The Gorgon and Wheatstone LNG projects are being spotlighted by DMP as crucial with first gas deliveries slated by 2014 and 2016 respectively.
In the case of projects such as Wheatstone LNG, the number of workers required on the development could increase moving beyond its start-up phase. Chevron, the operator for Wheatstone LNG, has plans to eventually expand the two-train processing facility to a five-LNG processing train facility, with final production capacity planned for 25 mtpa.
Additional trains built alongside an existing train will require significantly fewer operational employees due to existing processes, work flows and team capacity, AWPA added.
Chevron expects the Wheatstone and Gorgon projects to bring about 16,500 job opportunities, both through direct and indirect employment, the company noted in a May 2012 fact sheet.
"Many of these employment opportunities are for generations – highly-skilled, long-term jobs in the LNG and domestic gas plant operations, maintenance and logistics support," Chevron said.
Employment Trends in the LNG Industry Moving into 2016-2017
The oil and gas extraction industry will average an employment growth rate of 11 percent between 2011 to 2012 and 2016 to 2017, Australia's Department of Education, Employment and Workplace Relations (DEEWR) disclosed in a report last year. The sector is expected to increase from having 16,700 workers in 2011 to employing 28,100 workers by 2016-2017.
For the gas sector, DEEWR projected an employment growth rate of 3.6 percent between 2011 to 2012 and 2016 to 2017. The total number of workers needed on gas projects will reach 13,900 in 2016 to 2017, up 2,300 from 11,600 workers in 2011 to 2012. The occupations with the highest growth rates are for operators, plumbers and administrative roles.
DEEWR also noted that workers in the oil and gas sector moved within the same industry.
"Surveyed employers indicated that employees leaving the company were often taking up employment elsewhere in the offshore oil and gas sector. This suggests a high level of movement within the sector rather than recruitment from other sectors," DEEWR said.
The Australian government recognizes that the shortage of skilled workers in the LNG industry is an issue that has to be dealt with swiftly.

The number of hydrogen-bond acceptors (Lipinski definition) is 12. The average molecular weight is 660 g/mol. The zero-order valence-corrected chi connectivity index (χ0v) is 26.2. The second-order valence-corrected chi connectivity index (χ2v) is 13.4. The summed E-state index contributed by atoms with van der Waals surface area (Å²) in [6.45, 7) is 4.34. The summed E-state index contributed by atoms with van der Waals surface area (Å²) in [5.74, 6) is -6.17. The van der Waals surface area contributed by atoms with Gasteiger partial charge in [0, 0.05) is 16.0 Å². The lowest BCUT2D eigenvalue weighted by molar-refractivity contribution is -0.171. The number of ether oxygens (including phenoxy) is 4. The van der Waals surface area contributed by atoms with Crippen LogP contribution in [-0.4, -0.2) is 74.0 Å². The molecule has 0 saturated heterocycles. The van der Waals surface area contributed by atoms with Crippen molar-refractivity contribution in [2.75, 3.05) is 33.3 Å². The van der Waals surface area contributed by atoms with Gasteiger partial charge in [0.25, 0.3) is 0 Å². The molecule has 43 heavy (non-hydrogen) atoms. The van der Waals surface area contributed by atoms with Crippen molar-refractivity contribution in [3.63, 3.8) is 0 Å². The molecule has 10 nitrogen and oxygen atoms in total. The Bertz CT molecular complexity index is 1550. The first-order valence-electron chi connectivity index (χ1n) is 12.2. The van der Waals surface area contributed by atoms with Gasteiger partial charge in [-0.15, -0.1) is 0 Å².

The government has made changes to migration arrangements, such as introducing the Enterprise Migration Agreements (EMA) initiative - a custom-made arrangement available for projects with a capital expenditure of over $2 billion and a workforce requirement of over 1,500. The GLNG, Gorgon LNG, Pluto (train 1), QCLNG, APLNG, Ichthys Gasfield and Wheatstone LNG projects qualify for this scheme, according to a document by the Australian Bureau of Agricultural and Resource Economics.
Meanwhile, other industry-led initiatives are also being developed as long-term solutions.
Chevron has invested $12 million in training 40 apprentices and is employing university graduates as part of its Horizons graduate program. The company also provides apprenticeships that are targeted specifically at Australian Aboriginals.
GE Oil and Gas has on-going manpower initiatives which include working with schools to promote and chart career paths in the oil and gas industry, dishing out summer internship programs to transfer industry best practices from North America to Australia and providing flexible work packages for its women employees to increase retention rates.
It is a well-acknowledged fact that Australia's LNG industry will continue to expand, yet the country will undoubtedly face challenges in securing the skilled workforce needed to bring all the projects to fruition. The Australian government and industry leaders need to work together to address the impact of skill shortages, both on the immediate and the long-term fronts.